The “Thank You Note” of Note

There has been much focus recently about the lost art of the handwritten thank-you note. Many of us have lowered our standards to accepting a text that says “thank you”.  Sorry folks; that doesn’t cut it.

I strenuously propose that we reverse the trend. Let’s stop making excuses for people who won’t (not “can’t”) take the time to express appreciation and acknowledgement.  In this era of reputation management, having a reputation for NOT being appreciative could be costly.

My Universal Thank you Note Plan:

Written Thank You Note Creation Value Reputation Management Susan RoAne

1. Add the teaching of the art of the written thank you note into middle school language arts curriculum. I taught language arts and that included teaching “friendly letter form” used for thank you notes and “business letter form” .

A parent of a student in a special gifted summer school class I taught told me that after taking my class,  her son wrote her his first note from camp. “He used the correct friendly letter form you taught him… ask me for money!”  As  you can imagine, Janet had mixed feelings. She was thrilled he learned a tangible skill from me that would serve him well.  She wasn’t that thrilled he used it to ask for money. Oh…she sent him the money.  “How could I refuse such a well-written plea?”

2. Spend at least 2 lessons reconfirming the format, structure and syntax of thank you notes in a high school English class.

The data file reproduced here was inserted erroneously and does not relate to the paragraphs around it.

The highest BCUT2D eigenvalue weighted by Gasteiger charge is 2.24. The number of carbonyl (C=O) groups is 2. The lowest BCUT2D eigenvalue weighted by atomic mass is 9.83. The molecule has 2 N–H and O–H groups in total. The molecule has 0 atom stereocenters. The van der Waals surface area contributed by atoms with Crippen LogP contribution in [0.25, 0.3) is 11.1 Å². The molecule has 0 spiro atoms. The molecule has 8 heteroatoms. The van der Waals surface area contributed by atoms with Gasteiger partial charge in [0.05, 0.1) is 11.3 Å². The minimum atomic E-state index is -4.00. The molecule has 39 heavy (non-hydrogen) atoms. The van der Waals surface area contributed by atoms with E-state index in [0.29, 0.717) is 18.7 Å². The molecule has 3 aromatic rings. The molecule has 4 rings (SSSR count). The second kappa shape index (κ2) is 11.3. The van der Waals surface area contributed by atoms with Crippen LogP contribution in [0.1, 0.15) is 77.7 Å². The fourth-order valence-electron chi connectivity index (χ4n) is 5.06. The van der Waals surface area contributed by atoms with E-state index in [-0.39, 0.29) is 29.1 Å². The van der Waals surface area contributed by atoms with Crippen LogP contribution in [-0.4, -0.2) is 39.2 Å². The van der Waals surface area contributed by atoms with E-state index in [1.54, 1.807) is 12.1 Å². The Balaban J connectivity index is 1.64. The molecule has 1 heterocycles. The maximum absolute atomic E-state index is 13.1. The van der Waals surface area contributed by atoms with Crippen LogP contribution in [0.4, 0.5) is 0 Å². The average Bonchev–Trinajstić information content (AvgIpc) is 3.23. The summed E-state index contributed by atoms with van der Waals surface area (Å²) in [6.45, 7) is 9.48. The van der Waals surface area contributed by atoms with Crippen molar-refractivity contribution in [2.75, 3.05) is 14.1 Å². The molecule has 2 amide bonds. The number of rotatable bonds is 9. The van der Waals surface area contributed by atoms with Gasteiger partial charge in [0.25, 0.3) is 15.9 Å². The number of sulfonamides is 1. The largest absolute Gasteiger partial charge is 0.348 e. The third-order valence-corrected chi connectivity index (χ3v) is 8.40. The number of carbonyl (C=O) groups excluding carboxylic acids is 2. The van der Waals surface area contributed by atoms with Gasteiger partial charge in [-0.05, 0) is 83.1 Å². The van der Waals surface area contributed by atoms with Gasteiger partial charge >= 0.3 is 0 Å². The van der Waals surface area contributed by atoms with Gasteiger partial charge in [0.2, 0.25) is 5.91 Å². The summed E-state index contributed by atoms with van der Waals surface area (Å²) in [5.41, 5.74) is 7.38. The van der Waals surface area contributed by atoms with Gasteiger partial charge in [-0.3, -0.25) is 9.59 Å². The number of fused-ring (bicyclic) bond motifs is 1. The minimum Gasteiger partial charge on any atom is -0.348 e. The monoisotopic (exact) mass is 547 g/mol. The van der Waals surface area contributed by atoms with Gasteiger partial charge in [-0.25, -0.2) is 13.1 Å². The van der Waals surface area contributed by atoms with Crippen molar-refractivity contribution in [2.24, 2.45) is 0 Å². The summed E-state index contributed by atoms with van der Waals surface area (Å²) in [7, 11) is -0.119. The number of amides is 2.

3. Add the importance of thank you notes and the situations that merit them in the life-skills high school curriculum.

4.  Role model this important behavior by putting pen to note paper and write 2- 3 sentences of appreciation to people. We often teach people by role-modeling the behavior we want to reinforce.

5.  Career centers and classes must include the importance and structure of the thank-you note in their workshops.


The Sample To Use as a Boilerplate

A client for whom I was giving a webinar recently asked me to create a Do/Don’t Thank you note document because “people need an example.”  It took me back to my teaching career. In The Secrets of Savvy Networking, I included samples of notes so this request was easy to fulfill.

Must be HANDWRITTEN, of course!  (not a facsimile font)


Dear  John,   (The Less formal greeting is “Hi John” may work but it’s a case by case decision).

             You were so generous to introduce me to Mick Jogger, a fellow marathoner.

      I know how busy you are with the projects and boards you are on and so appreciate that you took the time to do it.

             I have already been in touch with him and we have scheduled a Skype call.

             Thank you very much for your efforts on my behalf.

             Sincerely (Gratefully/Appreciatively/Sincerely/Best Regards),

             Lily Louis

Notice The Format

The first sentence is about the receiver NOT the sender and starts with “YOU”.

Appreciation is expressed.

A brief “update” about the follow-up to the intro follows.

And the Magic Phrase —“Thank you” starts the closing sentence.



“Fill in the blank” cards.

Writing less than 3 sentences.

Waiting longer than 2 weeks to acknowledge.

Thinking it’s too late to send a thank you note; it never is.    (Better late than never).


BONUS: The response to “thank you” is NOT “no worries” or “no problem. What do you think it is?


Based on The Secrets of Savvy Networking by Warner/GrandCentral Publishers.   @SusanRoAne

About Susan RoAne

Susan RoAne leads a double life as a sought-after professional keynote speaker and a bestselling author. Known as The Mingling Maven®, she gives diverse audiences the required tools, techniques and strategies they need to connect and communicate in today’s global business world. The San Francisco Chronicle says she has a “dynamite sense of humor.” To hire Susan to speak for your company, association or college, 1.415.461.3915